A Garden of Memories
I’m headed off in a few days to create a few more memories for myself. I’m going back to Japan to travel a bit north which is a different direction that last year, In the mean time I thought I would repost this blog from last year about memories in the garden.
I’ve seen many nicely designed gardens that are much prettier than mine. They have the perfect plant combinations and the right colors to make them stunning. Anyone could walk in and appreciate the fine work done in creating the garden. What makes a garden special for me isn’t just the plants but the connection between other people or places.
I grew up in North Dakota so the gardening season was very short. I remember geraniums, hollyhocks, moss roses, peonies and zinnias growing in my Mom’s garden and also both my grandmothers gardens along with the vegetables. To this day when I see these plants I associate them with my childhood and the fond memories working in the vegetable garden. Most years I grow some of these if not all.
Rare red maidenhair fern from the Miller garden
For several years I had the opportunity to work at a botanical garden with many rare and unusual plants. Some had funny stories attached to them and the original gardener. When I retired my co-workers gave me some of my favorites. Now when I see them in my garden they remind me of my friends at the garden and the funny stories.
Gordon Collier on the Chattham Islands
While I was working at the garden I had the opportunity to host a number of speakers who came to Seattle to lecture for the Northwest Horticultural Society. I would tour them around some of the local gardens and nurseries and often they would buy themselves plants and an extra one or two for me. I made a point of putting them in a special place in the garden. I have a little section filled with silver leaf plants from my friend Gordon Collier, a plantsman from New Zealand. A very unusual Leucoseptum has developed into a very nice specimen plant in the garden. It was a gift from an east coast gardener after a little shopping trip to Heronswood back in the day. I also have a topiary in a container pruned by Pearl Fryar, topiary plantsman extraordinaire, that he created while staying here. There are many more that arrived at the garden in similar fashion.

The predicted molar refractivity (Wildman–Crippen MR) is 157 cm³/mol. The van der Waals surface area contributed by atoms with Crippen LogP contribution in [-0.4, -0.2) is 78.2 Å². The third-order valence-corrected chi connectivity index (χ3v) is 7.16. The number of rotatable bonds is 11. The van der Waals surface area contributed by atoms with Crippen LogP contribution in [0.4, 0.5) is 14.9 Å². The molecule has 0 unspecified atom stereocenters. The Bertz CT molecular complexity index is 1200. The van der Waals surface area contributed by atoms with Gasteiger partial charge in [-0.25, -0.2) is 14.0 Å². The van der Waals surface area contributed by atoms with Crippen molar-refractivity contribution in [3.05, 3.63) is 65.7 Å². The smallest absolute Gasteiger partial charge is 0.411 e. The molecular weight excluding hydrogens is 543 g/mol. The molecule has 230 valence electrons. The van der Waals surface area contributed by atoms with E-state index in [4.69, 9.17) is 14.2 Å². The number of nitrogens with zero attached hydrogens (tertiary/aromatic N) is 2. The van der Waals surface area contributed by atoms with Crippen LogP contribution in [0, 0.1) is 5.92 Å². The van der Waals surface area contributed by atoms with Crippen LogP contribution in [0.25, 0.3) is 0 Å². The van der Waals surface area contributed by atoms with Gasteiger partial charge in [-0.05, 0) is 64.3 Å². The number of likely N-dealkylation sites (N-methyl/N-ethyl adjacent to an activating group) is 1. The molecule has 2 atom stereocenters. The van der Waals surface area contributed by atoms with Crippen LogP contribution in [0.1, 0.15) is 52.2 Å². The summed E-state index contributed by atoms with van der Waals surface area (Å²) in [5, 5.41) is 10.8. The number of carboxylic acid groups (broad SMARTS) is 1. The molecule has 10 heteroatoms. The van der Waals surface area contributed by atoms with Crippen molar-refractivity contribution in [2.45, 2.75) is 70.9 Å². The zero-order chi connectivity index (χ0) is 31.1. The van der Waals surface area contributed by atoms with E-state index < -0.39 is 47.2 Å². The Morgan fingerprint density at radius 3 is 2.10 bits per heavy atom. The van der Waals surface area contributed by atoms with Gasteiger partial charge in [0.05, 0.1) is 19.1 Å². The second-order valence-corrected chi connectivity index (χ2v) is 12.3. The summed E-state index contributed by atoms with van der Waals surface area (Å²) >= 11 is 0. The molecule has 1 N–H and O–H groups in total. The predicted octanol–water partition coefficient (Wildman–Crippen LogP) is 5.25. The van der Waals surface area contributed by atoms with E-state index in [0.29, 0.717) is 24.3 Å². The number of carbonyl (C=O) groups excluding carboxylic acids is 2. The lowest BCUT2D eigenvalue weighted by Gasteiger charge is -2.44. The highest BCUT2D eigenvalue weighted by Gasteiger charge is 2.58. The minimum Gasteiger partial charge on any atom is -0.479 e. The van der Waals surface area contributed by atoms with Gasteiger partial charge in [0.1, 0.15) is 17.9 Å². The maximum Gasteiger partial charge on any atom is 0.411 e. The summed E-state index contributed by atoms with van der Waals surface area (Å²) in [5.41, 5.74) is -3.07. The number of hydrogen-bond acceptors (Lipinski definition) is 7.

Having had the opportunity to spend days with great plants people has inspired me to use some of their ideas in my garden. I feel lucky to have had Dan Pearson and Andrew Wilson, a couple of British designers, give me tips. I still think of them when I see certain plant combinations in my garden.
Travel has also influenced my garden. Trying to recreate little vignettes from some of my favorite gardens transport me back there when I see them. I have an oak tree my friend Linda got from Great Dixter and that reminds me of the field of blue bells the mother tree was planted in and the wonderful day we had there. I have a number of topiaries in the garden that remind me of the many topiary gardens Linda would drag me through during our travels.
Paeonia veitchii in Tibet
I’ve been on several trips to look at plants in the wild. Seeing Paeonia mascula in the garden reminds me of seeing it on the rocky cliffs in Sardinia or Paeonia veitchii growing at the edge of the woods in China. I often bring back seeds so that I can add interest to the garden from places I have been. Seeing my patch of Primula bulleyana is nice but in my mind I see the field of it along a lake on the Tibetan plateau.
Drifts of Primula bulleyana in Tibet
I may have been very lucky to garden like I do but we all can make connections between our plants and people and places. The Zinnias from my grandmas garden make me smile just as much as the rarest plants in the garden. I look forward to keep on creating a garden of memories. I’ll be posting photos from Japan for the next couple weeks on Old Goat Farms Facebook page.
Silver leaf cyclamen